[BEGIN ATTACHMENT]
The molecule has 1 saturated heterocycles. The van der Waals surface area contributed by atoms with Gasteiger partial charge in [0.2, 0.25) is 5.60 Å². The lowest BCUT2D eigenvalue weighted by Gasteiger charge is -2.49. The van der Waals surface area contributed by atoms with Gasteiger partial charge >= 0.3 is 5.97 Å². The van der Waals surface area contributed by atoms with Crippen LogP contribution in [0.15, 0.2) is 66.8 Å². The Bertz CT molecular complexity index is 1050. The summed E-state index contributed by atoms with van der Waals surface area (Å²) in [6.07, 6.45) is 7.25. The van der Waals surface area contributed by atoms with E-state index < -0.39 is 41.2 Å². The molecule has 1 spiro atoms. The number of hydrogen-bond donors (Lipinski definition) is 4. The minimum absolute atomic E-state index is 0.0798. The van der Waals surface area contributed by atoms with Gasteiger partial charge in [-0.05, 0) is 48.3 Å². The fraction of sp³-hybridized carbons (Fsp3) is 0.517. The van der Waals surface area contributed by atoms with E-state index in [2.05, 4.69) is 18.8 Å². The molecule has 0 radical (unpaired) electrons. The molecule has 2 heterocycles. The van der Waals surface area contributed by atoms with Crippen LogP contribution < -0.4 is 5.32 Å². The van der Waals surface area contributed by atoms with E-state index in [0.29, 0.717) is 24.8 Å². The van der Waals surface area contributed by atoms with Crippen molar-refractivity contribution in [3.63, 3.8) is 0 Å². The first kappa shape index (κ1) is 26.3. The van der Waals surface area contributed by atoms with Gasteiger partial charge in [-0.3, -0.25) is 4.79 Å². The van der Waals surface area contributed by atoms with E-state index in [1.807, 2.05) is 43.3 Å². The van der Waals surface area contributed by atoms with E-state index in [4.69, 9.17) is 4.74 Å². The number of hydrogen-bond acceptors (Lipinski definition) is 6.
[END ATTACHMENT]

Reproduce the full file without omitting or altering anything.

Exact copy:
The molecule has 1 saturated heterocycles. The van der Waals surface area contributed by atoms with Gasteiger partial charge in [0.2, 0.25) is 5.60 Å². The lowest BCUT2D eigenvalue weighted by Gasteiger charge is -2.49. The van der Waals surface area contributed by atoms with Gasteiger partial charge >= 0.3 is 5.97 Å². The van der Waals surface area contributed by atoms with Crippen LogP contribution in [0.15, 0.2) is 66.8 Å². The Bertz CT molecular complexity index is 1050. The summed E-state index contributed by atoms with van der Waals surface area (Å²) in [6.07, 6.45) is 7.25. The van der Waals surface area contributed by atoms with E-state index < -0.39 is 41.2 Å². The molecule has 1 spiro atoms. The number of hydrogen-bond donors (Lipinski definition) is 4. The minimum absolute atomic E-state index is 0.0798. The van der Waals surface area contributed by atoms with Gasteiger partial charge in [-0.05, 0) is 48.3 Å². The fraction of sp³-hybridized carbons (Fsp3) is 0.517. The van der Waals surface area contributed by atoms with E-state index in [2.05, 4.69) is 18.8 Å². The molecule has 0 radical (unpaired) electrons. The molecule has 2 heterocycles. The van der Waals surface area contributed by atoms with Crippen LogP contribution < -0.4 is 5.32 Å². The van der Waals surface area contributed by atoms with E-state index in [0.29, 0.717) is 24.8 Å². The van der Waals surface area contributed by atoms with Crippen molar-refractivity contribution in [3.63, 3.8) is 0 Å². The first kappa shape index (κ1) is 26.3. The van der Waals surface area contributed by atoms with Gasteiger partial charge in [-0.3, -0.25) is 4.79 Å². The van der Waals surface area contributed by atoms with E-state index in [1.807, 2.05) is 43.3 Å². The van der Waals surface area contributed by atoms with E-state index in [4.69, 9.17) is 4.74 Å². The number of hydrogen-bond acceptors (Lipinski definition) is 6.